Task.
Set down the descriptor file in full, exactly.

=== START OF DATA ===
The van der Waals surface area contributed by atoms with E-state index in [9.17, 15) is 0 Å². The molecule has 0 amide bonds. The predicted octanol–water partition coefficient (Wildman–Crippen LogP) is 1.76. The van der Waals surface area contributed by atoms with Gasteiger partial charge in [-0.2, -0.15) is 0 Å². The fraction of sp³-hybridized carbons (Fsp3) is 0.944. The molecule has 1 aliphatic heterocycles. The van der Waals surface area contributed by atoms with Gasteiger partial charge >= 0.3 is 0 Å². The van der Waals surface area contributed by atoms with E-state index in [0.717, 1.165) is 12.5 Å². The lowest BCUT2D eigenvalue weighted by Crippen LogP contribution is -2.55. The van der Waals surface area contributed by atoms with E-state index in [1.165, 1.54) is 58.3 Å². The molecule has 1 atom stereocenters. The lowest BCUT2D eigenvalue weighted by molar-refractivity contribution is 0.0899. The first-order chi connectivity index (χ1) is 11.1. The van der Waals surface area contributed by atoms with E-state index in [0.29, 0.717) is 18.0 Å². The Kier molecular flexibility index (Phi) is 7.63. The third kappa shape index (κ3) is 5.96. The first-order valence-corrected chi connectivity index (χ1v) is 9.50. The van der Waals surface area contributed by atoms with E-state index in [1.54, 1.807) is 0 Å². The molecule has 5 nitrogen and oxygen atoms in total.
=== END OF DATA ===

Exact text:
The van der Waals surface area contributed by atoms with E-state index in [9.17, 15) is 0 Å². The molecule has 0 amide bonds. The predicted octanol–water partition coefficient (Wildman–Crippen LogP) is 1.76. The van der Waals surface area contributed by atoms with Gasteiger partial charge in [-0.2, -0.15) is 0 Å². The fraction of sp³-hybridized carbons (Fsp3) is 0.944. The molecule has 1 aliphatic heterocycles. The van der Waals surface area contributed by atoms with Gasteiger partial charge >= 0.3 is 0 Å². The van der Waals surface area contributed by atoms with E-state index in [0.717, 1.165) is 12.5 Å². The lowest BCUT2D eigenvalue weighted by Crippen LogP contribution is -2.55. The van der Waals surface area contributed by atoms with E-state index in [1.165, 1.54) is 58.3 Å². The molecule has 1 atom stereocenters. The lowest BCUT2D eigenvalue weighted by molar-refractivity contribution is 0.0899. The first-order chi connectivity index (χ1) is 11.1. The van der Waals surface area contributed by atoms with E-state index in [0.29, 0.717) is 18.0 Å². The Kier molecular flexibility index (Phi) is 7.63. The third kappa shape index (κ3) is 5.96. The first-order valence-corrected chi connectivity index (χ1v) is 9.50. The van der Waals surface area contributed by atoms with E-state index in [1.54, 1.807) is 0 Å². The molecule has 5 nitrogen and oxygen atoms in total.